“Shelter” transcends the music video format to become a masterpiece of short form filmmaking that just happens to be built around a great song. If you only watch one of these videos, this is the one to see. The song is an international collaboration from producers Peter Robinson and Madeon and was released last year in partnership with Crunchyroll. The video was created by A-1 Pictures, an anime studio known for shows like Sword Art Online and the Persona 4 and Valkyria Chronicles animated series’, so they are no strangers to gaming culture.

The narrative is a bittersweet science fiction story of loneliness and escapism told from the perspective of a young woman whose only companions are virtual reality and her own happy childhood memories. She creates massive, endless, amazing worlds with her mind but her tablet still reads no messages. Isolation and escapism can be a big part of a gamer’s life experiences and that feeling of being completely alone in the world and only being powerful and meaningful when exploring fantasies in game form is a very real thing, which is a big part of the passion that drives gamers to defend the medium as fervently as they do. “Shelter” captures both that amazing imaginative experience of completely immersing yourself in a virtual world and the hopeless melancholy that can lead us to seek shelter from harsh reality there. It’s easily one of the best music videos of all time.

Pewdiepie Might Not Be a Racist, But He’s Something Worse

Let’s say that you have over fifty million pairs of eyes upon you. Let’s say that you’re such a pop culture sensation and voice of your generation that you inspired an entire episode of South Park about you and played yourself in it. Let’s say that you’ve made hundreds of millions of dollars doing nothing of value and Disney is knocking at your door with even more. Picture this is you, dear reader, and ask yourself: “if this was my life, and the world was watching, what would I have to say for myself?” Now pretend you decide the best foot to put forward is using the N-word and calling for death to all Jews.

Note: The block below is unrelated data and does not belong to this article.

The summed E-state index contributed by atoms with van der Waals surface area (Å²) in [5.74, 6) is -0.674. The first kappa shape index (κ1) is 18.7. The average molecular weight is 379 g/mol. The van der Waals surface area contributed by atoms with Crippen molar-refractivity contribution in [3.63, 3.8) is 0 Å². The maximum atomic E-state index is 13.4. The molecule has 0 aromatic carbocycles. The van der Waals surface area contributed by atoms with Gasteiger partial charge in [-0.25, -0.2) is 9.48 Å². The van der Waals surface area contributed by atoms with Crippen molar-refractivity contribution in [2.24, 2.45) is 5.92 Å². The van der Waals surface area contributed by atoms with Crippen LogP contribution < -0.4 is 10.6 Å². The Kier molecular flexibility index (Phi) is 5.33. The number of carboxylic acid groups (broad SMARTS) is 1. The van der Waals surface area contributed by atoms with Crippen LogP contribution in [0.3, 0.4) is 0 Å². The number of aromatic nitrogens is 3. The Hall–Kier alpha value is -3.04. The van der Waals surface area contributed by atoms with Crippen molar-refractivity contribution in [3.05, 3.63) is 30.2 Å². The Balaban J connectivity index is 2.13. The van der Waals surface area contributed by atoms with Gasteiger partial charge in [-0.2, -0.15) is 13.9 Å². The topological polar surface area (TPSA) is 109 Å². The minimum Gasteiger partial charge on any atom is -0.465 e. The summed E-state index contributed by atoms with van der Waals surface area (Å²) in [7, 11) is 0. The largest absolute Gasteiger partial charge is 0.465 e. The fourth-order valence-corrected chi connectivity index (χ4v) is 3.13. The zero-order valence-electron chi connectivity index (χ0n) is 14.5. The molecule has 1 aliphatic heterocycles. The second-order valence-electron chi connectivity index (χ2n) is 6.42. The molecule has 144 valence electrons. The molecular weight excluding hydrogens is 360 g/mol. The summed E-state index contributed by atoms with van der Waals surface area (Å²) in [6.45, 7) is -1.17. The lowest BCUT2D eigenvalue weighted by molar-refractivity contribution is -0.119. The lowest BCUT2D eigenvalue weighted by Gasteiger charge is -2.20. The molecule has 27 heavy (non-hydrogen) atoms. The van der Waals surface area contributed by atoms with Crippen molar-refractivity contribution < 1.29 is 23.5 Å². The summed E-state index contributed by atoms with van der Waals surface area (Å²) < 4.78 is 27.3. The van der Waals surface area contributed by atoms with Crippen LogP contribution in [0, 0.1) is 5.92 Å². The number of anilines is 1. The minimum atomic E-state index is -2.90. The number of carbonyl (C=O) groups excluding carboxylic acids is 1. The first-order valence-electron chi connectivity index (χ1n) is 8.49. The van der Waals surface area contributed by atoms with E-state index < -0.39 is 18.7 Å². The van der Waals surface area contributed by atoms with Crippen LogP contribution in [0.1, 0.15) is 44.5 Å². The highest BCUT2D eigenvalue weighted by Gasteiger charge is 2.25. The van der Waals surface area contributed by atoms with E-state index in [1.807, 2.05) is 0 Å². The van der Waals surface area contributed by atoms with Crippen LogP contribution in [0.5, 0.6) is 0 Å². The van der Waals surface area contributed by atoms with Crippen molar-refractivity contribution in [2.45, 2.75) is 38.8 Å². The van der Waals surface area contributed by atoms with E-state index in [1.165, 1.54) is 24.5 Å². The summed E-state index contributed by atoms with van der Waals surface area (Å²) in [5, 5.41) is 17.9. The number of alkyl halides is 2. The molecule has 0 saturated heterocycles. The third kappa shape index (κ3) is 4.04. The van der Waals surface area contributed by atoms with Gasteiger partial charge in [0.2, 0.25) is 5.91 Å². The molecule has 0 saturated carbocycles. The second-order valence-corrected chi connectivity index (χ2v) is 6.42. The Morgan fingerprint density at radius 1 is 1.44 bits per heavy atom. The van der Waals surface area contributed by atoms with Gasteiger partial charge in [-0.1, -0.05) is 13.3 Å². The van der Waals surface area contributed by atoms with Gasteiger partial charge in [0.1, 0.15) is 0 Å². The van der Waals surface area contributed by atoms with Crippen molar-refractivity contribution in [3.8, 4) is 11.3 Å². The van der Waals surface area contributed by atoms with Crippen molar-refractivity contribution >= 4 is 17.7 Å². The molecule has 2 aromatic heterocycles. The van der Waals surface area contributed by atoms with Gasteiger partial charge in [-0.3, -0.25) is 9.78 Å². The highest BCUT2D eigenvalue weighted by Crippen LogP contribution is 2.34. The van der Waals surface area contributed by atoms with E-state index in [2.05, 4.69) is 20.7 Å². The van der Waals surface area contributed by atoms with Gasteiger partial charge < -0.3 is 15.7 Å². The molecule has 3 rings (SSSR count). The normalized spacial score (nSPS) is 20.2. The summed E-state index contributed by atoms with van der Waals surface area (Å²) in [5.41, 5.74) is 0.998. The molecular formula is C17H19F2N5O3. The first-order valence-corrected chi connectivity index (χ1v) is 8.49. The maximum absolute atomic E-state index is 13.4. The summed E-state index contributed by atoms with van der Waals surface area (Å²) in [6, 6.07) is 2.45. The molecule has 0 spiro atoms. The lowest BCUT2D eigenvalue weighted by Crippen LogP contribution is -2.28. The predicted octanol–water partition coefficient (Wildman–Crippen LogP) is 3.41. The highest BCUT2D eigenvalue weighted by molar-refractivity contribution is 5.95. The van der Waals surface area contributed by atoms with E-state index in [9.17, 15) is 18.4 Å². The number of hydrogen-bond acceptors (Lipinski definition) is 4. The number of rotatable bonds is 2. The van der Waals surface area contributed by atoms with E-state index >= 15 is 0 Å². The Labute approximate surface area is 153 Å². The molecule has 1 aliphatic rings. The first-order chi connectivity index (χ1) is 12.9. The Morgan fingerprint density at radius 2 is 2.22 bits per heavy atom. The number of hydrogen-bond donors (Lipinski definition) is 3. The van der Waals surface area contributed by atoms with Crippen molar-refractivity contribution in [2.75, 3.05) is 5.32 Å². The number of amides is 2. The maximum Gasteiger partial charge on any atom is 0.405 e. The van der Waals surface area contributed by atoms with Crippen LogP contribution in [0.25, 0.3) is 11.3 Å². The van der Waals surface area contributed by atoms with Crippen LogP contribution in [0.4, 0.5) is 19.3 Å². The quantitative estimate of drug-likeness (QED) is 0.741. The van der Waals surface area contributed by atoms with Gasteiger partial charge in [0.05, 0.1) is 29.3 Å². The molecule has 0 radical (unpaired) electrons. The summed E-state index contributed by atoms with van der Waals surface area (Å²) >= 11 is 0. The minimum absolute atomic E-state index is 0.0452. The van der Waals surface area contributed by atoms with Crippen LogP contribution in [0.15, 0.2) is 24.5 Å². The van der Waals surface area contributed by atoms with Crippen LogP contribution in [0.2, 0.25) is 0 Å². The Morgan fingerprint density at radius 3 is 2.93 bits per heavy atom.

The internet has ushered in an age of obnoxious unaccountability that has been coupled with an obnoxious backlash and calls for censorship. It’s why things are how they are right now. Growing up in a world you no longer have to look in the eye and being able to say whatever you want from behind a monitor has bred the nastiest generation since cross burning was a thing, and it’s burning itself at both ends with endless feedback loops of rampant online abuse and political correctness taken to laughable extremes becoming the new cultural norm. What used to be considered internet troll culture is now occupying the White House. And people like this: they are the reason.

Pewdiepie (aka Felix Kjellberg) has emerged as the face not only of the millennial generation, but of gaming as well. And oh my, is it a punchable face. I may not understand the appeal of watching a human Spongebob character with the faculties of an edgy ten year old screech while playing video games or do a whole lot of nothing on camera when the world is filled with incredible art, beautiful film, talented people, books crammed with knowledge, and video games that I could damn well play myself, along with literally endless possibilities, but it’s plainly a fact that at least fifty million people see value in this, so let’s go ahead and call that battle lost.

Let’s move on to the real topic at hand: with so many people out there who love what Pewdiepie and his lot do, does he owe it to anybody to not say whatever he feels like saying? Can he or should he be accountable for anything he does online? In case you have been living under a rock without an internet connection, Pewdiepie has caused some controversy using racial slurs and calls for genocide as humor and then aggressively playing the victim when the media has drawn attention to it, citing “clickbait journalism”. And nobody has shut up about it for what seems like months.